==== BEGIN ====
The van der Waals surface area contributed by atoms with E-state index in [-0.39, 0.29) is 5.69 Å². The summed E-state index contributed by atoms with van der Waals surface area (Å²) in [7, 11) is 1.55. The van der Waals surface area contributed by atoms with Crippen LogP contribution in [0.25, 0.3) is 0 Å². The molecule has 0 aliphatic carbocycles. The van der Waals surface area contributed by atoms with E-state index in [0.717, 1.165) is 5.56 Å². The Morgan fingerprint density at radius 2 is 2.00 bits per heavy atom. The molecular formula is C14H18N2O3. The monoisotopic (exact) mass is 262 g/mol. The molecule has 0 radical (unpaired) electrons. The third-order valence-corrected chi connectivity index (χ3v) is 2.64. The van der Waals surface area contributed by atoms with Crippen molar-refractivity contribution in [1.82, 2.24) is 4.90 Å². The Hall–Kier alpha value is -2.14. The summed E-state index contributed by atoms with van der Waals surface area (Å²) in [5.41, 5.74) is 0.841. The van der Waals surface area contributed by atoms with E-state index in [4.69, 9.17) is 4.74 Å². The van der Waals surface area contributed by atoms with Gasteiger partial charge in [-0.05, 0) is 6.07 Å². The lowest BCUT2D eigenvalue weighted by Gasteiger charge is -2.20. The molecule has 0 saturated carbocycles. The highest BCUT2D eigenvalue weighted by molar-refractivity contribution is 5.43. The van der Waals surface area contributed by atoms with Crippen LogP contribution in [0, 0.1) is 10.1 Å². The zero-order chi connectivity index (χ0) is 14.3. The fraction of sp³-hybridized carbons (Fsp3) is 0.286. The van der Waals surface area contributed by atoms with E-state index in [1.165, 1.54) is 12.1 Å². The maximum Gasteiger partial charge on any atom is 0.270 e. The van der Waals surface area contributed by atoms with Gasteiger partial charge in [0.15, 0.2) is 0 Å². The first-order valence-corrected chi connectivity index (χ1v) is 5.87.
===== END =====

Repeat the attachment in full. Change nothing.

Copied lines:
The van der Waals surface area contributed by atoms with E-state index in [-0.39, 0.29) is 5.69 Å². The summed E-state index contributed by atoms with van der Waals surface area (Å²) in [7, 11) is 1.55. The van der Waals surface area contributed by atoms with Crippen LogP contribution in [0.25, 0.3) is 0 Å². The molecule has 0 aliphatic carbocycles. The van der Waals surface area contributed by atoms with E-state index in [0.717, 1.165) is 5.56 Å². The Morgan fingerprint density at radius 2 is 2.00 bits per heavy atom. The molecular formula is C14H18N2O3. The monoisotopic (exact) mass is 262 g/mol. The molecule has 0 radical (unpaired) electrons. The third-order valence-corrected chi connectivity index (χ3v) is 2.64. The van der Waals surface area contributed by atoms with Crippen molar-refractivity contribution in [1.82, 2.24) is 4.90 Å². The Hall–Kier alpha value is -2.14. The summed E-state index contributed by atoms with van der Waals surface area (Å²) in [5.41, 5.74) is 0.841. The van der Waals surface area contributed by atoms with E-state index in [4.69, 9.17) is 4.74 Å². The van der Waals surface area contributed by atoms with Gasteiger partial charge in [-0.05, 0) is 6.07 Å². The lowest BCUT2D eigenvalue weighted by Gasteiger charge is -2.20. The molecule has 0 saturated carbocycles. The highest BCUT2D eigenvalue weighted by molar-refractivity contribution is 5.43. The van der Waals surface area contributed by atoms with Crippen LogP contribution in [0, 0.1) is 10.1 Å². The zero-order chi connectivity index (χ0) is 14.3. The fraction of sp³-hybridized carbons (Fsp3) is 0.286. The van der Waals surface area contributed by atoms with E-state index in [1.165, 1.54) is 12.1 Å². The maximum Gasteiger partial charge on any atom is 0.270 e. The van der Waals surface area contributed by atoms with Gasteiger partial charge in [0.15, 0.2) is 0 Å². The first-order valence-corrected chi connectivity index (χ1v) is 5.87.